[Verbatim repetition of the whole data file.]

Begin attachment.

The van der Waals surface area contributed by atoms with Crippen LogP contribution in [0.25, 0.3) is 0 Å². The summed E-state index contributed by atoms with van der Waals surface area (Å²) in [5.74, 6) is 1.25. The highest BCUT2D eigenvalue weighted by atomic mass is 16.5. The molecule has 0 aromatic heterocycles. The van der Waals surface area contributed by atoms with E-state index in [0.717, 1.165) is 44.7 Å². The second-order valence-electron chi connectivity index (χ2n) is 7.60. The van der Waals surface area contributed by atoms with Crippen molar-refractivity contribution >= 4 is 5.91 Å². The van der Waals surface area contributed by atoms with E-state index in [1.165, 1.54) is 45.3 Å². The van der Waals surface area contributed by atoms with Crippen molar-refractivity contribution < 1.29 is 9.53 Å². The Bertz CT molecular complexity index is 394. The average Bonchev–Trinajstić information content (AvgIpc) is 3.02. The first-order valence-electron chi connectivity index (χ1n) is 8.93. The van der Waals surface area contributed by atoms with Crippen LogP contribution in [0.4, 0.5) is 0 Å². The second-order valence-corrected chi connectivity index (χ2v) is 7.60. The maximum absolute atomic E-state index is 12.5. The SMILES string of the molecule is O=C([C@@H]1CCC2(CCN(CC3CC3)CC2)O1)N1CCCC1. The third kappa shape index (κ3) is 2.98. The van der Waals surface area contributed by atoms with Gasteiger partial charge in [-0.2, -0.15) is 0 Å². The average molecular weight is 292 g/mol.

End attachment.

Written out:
The van der Waals surface area contributed by atoms with Crippen LogP contribution in [0.25, 0.3) is 0 Å². The summed E-state index contributed by atoms with van der Waals surface area (Å²) in [5.74, 6) is 1.25. The highest BCUT2D eigenvalue weighted by atomic mass is 16.5. The molecule has 0 aromatic heterocycles. The van der Waals surface area contributed by atoms with E-state index in [0.717, 1.165) is 44.7 Å². The second-order valence-electron chi connectivity index (χ2n) is 7.60. The van der Waals surface area contributed by atoms with Crippen molar-refractivity contribution >= 4 is 5.91 Å². The van der Waals surface area contributed by atoms with E-state index in [1.165, 1.54) is 45.3 Å². The van der Waals surface area contributed by atoms with Crippen molar-refractivity contribution < 1.29 is 9.53 Å². The Bertz CT molecular complexity index is 394. The average Bonchev–Trinajstić information content (AvgIpc) is 3.02. The first-order valence-electron chi connectivity index (χ1n) is 8.93. The van der Waals surface area contributed by atoms with Crippen LogP contribution in [0.4, 0.5) is 0 Å². The second-order valence-corrected chi connectivity index (χ2v) is 7.60. The maximum absolute atomic E-state index is 12.5. The SMILES string of the molecule is O=C([C@@H]1CCC2(CCN(CC3CC3)CC2)O1)N1CCCC1. The third kappa shape index (κ3) is 2.98. The van der Waals surface area contributed by atoms with Gasteiger partial charge in [-0.2, -0.15) is 0 Å². The average molecular weight is 292 g/mol.